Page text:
I walk a lot on empty beaches. It helps me breathe from muscly places in my belly that otherwise I can’t feel because they’re so deep. So last Monday I guess it was, walking along the roiled and wilen coast, beholding the brown and black and steel greys of Hurricane Maria’s deeps, there came this fleeting thought. You could go camping Thursday, if so and so falls into place…there’s a window you could squeeze it in and camp until work Friday at noon.
I went camping because I could and because it meant forcing myself, because it’s lofty camping on your own, the reality of it, and takes work to follow it through.
I set my tent on the bayside of one of our barrier islands that is also a national park. Basic. Satisfied. There was a natural arbor of wild grape vines behind my little dome that opened into a wooded purple stained path leading to the water. I cruised to the beach. It was a gorgeous day, windy still from the passing of Maria, a storm whose effect was surged and shuddered oceans, thankfully no impact on our lil mid-Atlantic spits of swampy forest and farm lands. It was 17 mph that day and the sea stacked her sets, breaking two and even three peaks one on top the other, crossing and cursing currents also ripped by longshore tides. I got to the beach and no one was in and barely anyone was there. Far out were two surfers catching nothing. I used my fins to swim and the lifeguard watched from a truck for 10 minutes before leaving me to my whim.
By the end of the swim I was restless. I went camping because care for my soul life and nurturing it is, at the end of the day, up to only me. It is not a pill I can take, it comes down to how I choose to feed the parts I feel but cannot see. I went back to camp, then walked out to the Bay. I wrote just to write, the other sure fire practice that personally illumines my life, helps me feel like I’m living my hours in a way that’s more filled in.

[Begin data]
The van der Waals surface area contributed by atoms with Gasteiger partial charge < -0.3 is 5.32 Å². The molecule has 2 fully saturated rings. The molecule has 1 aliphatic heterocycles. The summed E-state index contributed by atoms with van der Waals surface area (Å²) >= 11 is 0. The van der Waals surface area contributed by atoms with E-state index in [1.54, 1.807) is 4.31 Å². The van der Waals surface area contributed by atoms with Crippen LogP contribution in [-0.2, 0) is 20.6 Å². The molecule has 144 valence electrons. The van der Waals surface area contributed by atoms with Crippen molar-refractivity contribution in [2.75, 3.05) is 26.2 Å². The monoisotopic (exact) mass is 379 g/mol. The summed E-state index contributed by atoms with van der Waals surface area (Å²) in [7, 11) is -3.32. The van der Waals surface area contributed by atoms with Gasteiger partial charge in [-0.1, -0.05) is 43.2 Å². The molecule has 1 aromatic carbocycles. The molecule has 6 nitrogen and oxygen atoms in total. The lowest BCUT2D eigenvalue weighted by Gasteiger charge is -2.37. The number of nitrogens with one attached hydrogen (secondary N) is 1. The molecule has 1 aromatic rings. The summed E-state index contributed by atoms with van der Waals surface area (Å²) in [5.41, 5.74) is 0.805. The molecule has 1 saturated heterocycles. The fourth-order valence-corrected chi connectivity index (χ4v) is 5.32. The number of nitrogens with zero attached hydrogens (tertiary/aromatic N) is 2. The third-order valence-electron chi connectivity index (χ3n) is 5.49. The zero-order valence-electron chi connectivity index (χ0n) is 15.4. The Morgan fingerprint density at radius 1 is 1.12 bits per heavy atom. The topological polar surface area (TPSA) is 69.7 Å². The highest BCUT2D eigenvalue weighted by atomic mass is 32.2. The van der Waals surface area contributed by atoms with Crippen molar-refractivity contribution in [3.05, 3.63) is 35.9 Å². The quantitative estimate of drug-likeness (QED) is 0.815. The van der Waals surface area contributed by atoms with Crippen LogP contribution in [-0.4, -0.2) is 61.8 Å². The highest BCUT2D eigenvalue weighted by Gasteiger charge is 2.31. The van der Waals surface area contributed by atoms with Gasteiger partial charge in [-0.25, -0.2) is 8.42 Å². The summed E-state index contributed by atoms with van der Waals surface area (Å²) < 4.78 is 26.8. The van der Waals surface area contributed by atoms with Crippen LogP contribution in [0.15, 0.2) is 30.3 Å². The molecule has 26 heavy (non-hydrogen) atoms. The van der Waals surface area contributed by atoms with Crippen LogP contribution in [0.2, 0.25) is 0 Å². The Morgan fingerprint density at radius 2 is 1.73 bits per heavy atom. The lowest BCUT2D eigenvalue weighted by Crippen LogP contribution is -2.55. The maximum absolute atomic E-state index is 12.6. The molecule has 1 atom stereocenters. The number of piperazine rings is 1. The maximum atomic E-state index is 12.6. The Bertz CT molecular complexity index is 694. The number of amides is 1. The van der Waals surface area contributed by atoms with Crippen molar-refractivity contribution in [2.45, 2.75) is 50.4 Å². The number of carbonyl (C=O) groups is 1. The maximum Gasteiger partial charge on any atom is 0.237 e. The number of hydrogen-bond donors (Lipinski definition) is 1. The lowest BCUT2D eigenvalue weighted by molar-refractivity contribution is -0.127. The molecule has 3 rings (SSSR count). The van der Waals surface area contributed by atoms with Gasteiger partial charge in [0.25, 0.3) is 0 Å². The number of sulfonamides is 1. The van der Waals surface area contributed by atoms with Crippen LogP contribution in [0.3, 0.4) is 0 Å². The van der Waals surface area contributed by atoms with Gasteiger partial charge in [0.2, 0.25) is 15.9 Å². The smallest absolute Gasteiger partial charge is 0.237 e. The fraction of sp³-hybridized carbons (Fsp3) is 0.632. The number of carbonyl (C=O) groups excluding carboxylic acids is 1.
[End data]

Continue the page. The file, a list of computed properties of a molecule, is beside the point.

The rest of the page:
Now, it is harvest week, the last full moon of the growing season. Growth: concept of momentum, of stored energy completing its cycles of motion, of sugared sun translating from storage to fruit. The moon peaks full Thursday. From there on the cycles wheel us deeper and deeper underground.
I spent yesterday’s quiet practice reflecting on all the experiences of the year. It’s been a hard one. A flippen lot of pain, death and illnesses and other loss. It has also been rich with celebration and good relations: women’s medicine, and being close to the earth, to family joy, to art, to nurtured time with dear friends.
And in all, deep-tilling the ground from which I’ll grow my dreams.
Back at camp, over the bay the sun dropped. For a half hour or so I beheld the experience, did nothing other than witness just to see how that would go.
Walking back to my tent was twinkly twilight glee, an energy pouring into and out of me like a child. The fire I built was from kindling I hatcheted myself!! I ate fish cooked over the grate and these two experiences alone fulfilled me like nothing else I can really say…